In the book (as on the blog), as I make my points, I breezily (and sometimes contemptuously) recap various movies I saw once a long time and ago and draw some lesson. But am I remembering these movies correctly, and are my judgments fair? I don’t want to rewatch all of these movies just to double-check, so I thought I would tap into your hive mind. If you have seen these movies, does my memory and judgment jibe with yours? Here are the first four, taken from random spots in the manuscript:
- The movie adaptation of V for Vendetta has many problems, but one of the biggest is the baffling decision to start Portman’s character off as a strong, independent go-getter assistant at a TV station where her biggest problem is an unrequited crush on her boss. We’re supposed to believe that this happy-go-lucky girl will soon decide to become an anti-government terrorist leader?
- In Stanley Kubrick’s Spartacus, the great Charles Laughton plays a bloated, cynical hedonist named Graccus, who is more interested in aesthetic pleasures than the moralistic rhetoric of his fellow senators, but he discovers his conscience at the worst possible time: he realizes that it is now up to him to take a stand for democracy by martyring himself to protest the rise of tyranny. When we last see him, he picks out a knife to slit his wrists with…but then he wrinkles his nose: the knife isn’t pretty enough. He chooses a more aesthetically pleasing knife, smiles, and then goes to the bathtub for a luxurious martyrdom.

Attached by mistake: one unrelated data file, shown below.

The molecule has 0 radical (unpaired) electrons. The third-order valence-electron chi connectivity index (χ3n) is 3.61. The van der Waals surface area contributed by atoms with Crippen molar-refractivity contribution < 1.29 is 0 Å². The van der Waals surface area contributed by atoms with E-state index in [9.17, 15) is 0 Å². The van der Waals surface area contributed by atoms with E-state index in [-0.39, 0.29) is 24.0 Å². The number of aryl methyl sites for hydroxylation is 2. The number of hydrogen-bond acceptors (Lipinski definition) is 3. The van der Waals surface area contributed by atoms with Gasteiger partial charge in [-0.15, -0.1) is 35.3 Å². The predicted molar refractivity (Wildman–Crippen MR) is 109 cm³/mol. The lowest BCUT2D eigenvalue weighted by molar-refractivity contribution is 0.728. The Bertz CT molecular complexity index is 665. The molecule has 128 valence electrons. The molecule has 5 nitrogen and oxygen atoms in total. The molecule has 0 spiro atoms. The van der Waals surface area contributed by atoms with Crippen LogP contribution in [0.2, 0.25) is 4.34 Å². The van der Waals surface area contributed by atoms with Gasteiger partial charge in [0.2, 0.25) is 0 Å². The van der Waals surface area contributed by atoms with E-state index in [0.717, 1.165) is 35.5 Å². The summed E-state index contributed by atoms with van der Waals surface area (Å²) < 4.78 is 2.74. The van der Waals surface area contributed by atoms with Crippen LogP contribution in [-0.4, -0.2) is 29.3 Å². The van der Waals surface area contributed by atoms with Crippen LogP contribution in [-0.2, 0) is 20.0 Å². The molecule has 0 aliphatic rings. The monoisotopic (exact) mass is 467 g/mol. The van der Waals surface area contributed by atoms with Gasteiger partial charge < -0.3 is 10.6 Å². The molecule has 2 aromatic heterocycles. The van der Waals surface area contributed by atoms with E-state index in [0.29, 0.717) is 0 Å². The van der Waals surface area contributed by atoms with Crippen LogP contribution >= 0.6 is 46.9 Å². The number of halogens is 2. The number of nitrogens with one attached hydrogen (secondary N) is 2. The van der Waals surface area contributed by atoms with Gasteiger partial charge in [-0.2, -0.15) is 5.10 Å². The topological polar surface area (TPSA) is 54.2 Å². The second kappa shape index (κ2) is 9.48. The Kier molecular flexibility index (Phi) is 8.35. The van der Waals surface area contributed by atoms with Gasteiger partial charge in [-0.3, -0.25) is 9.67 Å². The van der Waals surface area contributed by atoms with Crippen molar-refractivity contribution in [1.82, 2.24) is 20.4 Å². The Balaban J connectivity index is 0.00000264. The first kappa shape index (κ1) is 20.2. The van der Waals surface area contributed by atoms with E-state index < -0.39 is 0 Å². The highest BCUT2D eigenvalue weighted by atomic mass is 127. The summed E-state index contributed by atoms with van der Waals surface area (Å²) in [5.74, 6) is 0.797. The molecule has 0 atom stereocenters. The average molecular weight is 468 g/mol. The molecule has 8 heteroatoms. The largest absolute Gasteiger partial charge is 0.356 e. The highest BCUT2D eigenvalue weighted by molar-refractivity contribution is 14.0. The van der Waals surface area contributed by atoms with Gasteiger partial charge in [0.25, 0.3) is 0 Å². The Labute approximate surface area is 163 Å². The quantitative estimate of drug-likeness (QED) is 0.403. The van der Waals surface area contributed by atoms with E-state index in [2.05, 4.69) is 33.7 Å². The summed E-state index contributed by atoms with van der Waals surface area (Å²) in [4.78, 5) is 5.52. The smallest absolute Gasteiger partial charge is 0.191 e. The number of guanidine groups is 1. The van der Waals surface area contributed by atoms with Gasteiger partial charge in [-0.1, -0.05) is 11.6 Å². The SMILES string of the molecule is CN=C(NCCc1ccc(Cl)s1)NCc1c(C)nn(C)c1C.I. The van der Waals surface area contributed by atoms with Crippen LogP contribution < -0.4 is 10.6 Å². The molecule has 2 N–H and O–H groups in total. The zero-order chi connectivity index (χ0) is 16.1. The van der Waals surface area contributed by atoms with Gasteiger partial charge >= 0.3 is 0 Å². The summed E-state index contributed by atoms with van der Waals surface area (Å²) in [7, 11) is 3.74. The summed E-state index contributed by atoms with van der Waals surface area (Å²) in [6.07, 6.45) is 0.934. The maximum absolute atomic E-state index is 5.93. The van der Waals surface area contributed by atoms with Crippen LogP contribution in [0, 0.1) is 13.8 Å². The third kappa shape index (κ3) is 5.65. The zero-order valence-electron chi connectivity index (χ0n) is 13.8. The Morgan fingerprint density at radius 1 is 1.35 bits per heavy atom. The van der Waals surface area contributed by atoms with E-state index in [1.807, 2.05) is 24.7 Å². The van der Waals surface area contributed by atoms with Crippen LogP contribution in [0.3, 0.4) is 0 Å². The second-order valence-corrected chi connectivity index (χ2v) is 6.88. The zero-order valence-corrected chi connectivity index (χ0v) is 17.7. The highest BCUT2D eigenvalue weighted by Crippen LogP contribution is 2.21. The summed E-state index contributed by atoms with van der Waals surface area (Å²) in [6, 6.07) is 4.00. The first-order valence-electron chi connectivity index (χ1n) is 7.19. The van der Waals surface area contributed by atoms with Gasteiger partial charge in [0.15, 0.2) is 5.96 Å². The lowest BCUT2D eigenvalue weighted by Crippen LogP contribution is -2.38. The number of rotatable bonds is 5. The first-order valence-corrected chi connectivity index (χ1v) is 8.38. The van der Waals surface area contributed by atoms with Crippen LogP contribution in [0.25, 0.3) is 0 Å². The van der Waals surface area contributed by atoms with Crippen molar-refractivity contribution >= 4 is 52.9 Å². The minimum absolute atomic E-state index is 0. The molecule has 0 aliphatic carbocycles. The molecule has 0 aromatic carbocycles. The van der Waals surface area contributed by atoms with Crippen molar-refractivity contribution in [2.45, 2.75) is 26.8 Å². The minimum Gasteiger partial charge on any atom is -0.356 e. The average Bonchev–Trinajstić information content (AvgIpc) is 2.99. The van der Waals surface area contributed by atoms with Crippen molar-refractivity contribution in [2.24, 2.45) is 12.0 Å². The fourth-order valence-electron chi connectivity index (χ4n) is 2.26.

- Bruno in The Child is an aimless junkie who discovers that an ex-girlfriend has just had his baby, so he immediately goes and sells the child on the black market in order to get money for drugs. Later, he is truly shocked to see how upset she is and he tries to get the baby back. At one point in this process, Bruno is forced to wait in a back alley before the person inside will speak with him. There’s just one problem: Bruno can never wait around for anything. He can’t sit still for a second—That’s his whole problem. But he doesn’t whine about this problem, he finds clever ways to solve it. When he is told he must wait five minutes, we instantly sense that this is like a prison sentence to him. We share Bruno’s anxiety as he looks around desperately for something to do. Then he spots it: a mud puddle by a white wall. He goes over, soaks his boots in mud, then leaps up against the wall repeatedly, putting black boot-prints all over the wall. This happily occupies him until they come to get him. Problem solved. Fools can be so clever.
- The movie version of Daredevil is ridiculous. In the comics, Daredevil and Electra are college sweethearts who cross path many years later only to discover that they’re now on opposite sides of the law. The movie cuts out all the history, but still has them sparring like old lovers from the moment they meet. They meet in a café, flirt like crazy, then walk outside and start playfully beating each other up in a playground. It’s hard to say which is worse, his decision to beat up a random woman who turned down his advances, or her desire to beat up a blind man! Once again, the writers were on autopilot.